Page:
Status: Married with three children
Business Mantra: Keep it simple
Best career decision: I’ve always been with Aldi. I came through the graduate scheme, which is number four in The Times Top 100 Graduate Employers. We believe one year of area manager training at Aldi equates to five years elsewhere, based on the extent of exposure to all areas of the business. We pay a phenomenal salary. And we are very open about the fact a lot is expected of our graduates. If that’s not for you, then you won’t enjoy it, but when it works it’s formidable. It’s a big part of our success
Best career advice: Treat others how you would like to be treated
Worst career advice: You don’t need the customer to tell you how to run the business
Favourite meal: Asparagus risotto
Last good film you saw: The Imitation Game. It was excellent
How do you relax? I used to love running but I injured my knee and now there is no cartilage in it. So I ride a bike instead
Those five years were the most eventful and incredible we have ever had in business,” says Matthew Barnes, in his first interview as Aldi’s first-ever UK and Ireland CEO. “We learned a lot from each other and we got on extremely well. We had less than 2% market share in 2010, we weren’t growing and the bottom line wasn’t where we wanted it to be. And we faced that challenge together.”
Barnes is referring to his “partner in crime” Roman Heini, who left the UK on 1 April to take up a new role as chairman of the advisory board at Aldi South HQ in Germany. Their respective promotions ended a formidable partnership featuring rocketing sales and stunning profits, and the news came as a surprise to the industry. So did it come as a surprise to either of them?
“We always knew the structure would evolve due to our phenomenal growth, although it was a surprise,” says Barnes. “But I’m hugely excited, as Roman is.”
With Barnes elevated to CEO, two new GMDs have been appointed. “Giles Hurley, one of our two MDs of buying, and Dan Ronald, our store operations director in the South West. Dan has been with the business for 17 years, Giles for 14 years. They are both Aldi lifers. Dan has been in operations all his career and Giles has been trading and buying throughout his, so it’s a fantastic combination.”
Both men start their new roles on 1 September, so until then Barnes is “very much going solo, but this move is more about sharing responsibilities than me going it alone. We will tackle the challenge together. I’ve always said two minds are better than one and four eyes are better than two. Now we have six eyes and three minds and that is exciting.”
The reshuffle was announced last November, but in January there was speculation that Barnes would join Morrisons as its new CEO. The bookies had him as the 4-1 favourite. But it was never going to happen.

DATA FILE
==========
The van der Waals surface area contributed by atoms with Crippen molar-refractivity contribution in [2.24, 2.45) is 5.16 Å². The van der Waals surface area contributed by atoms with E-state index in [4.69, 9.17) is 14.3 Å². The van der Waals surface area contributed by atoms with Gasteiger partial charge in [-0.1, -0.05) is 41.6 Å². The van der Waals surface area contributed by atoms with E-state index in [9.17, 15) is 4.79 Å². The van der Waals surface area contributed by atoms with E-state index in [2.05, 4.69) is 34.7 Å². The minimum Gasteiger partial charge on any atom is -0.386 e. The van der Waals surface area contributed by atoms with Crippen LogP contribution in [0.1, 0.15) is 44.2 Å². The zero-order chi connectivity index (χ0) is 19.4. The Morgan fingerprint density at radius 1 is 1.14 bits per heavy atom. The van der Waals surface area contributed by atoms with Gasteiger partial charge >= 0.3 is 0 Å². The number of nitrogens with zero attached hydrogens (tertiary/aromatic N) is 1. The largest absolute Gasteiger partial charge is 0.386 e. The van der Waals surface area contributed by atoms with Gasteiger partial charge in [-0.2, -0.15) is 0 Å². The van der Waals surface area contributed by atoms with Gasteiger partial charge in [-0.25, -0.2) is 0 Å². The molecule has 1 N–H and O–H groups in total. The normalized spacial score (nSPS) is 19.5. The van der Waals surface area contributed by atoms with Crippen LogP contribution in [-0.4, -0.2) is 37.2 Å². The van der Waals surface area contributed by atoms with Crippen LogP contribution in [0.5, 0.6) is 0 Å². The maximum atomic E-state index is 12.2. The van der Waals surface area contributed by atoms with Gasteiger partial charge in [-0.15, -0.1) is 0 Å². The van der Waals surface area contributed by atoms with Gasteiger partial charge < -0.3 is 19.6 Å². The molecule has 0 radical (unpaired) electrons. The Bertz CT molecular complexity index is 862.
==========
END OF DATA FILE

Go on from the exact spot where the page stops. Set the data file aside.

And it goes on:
“At the time I read many opinions about it, but my opinion was: absolutely no way. When I think about where we were in 2010, where we are now and where I think we can be in 15 years, why on earth would I leave? We are unique. No one is like us. I’ve been here for 18 years and I love the business to bits.”
Another recent rumour was that Aldi was launching online. Barnes says there is a “degree of foundation” to that one. “We are talking to different stakeholders and partners to learn more about online. We’d be foolish not to, but we look at it purely from a defensive mindset. What if our customers want us to go online? They aren’t telling us that now, but you can’t just flick a switch if they do. It’s a very complex business.”
The biggest sticking point is that “no-one is making any money online, although you can show some profit if you ignore the capital investment that has gone years before. As the leanest model out there, we - more than anyone else - have to be cognisant of that. So we are piecing together a scenario so if we did want to run a trial we know how to do it. And we have taken some fantastic people from the industry to get ourselves closer to a position where we know what going online might entail. But there are no trials scheduled.”
Bricks and mortar
There is no doubt over Aldi’s plans for bricks and mortar expansion, however. It plans to open a “record” 70 new stores in 2015 and Barnes is “pretty confident” Aldi will open in excess of 70 in 2016. “We have a strong landbank but what’s holding us back is staffing. Operationally, that’s our biggest challenge. We finished 2012 with 12,000 employees and 2014 with 24,000. This year we will recruit 450 store management positions, plus 4,500 employees for existing stores and 50 for every new one. It’s a remarkable expansion.”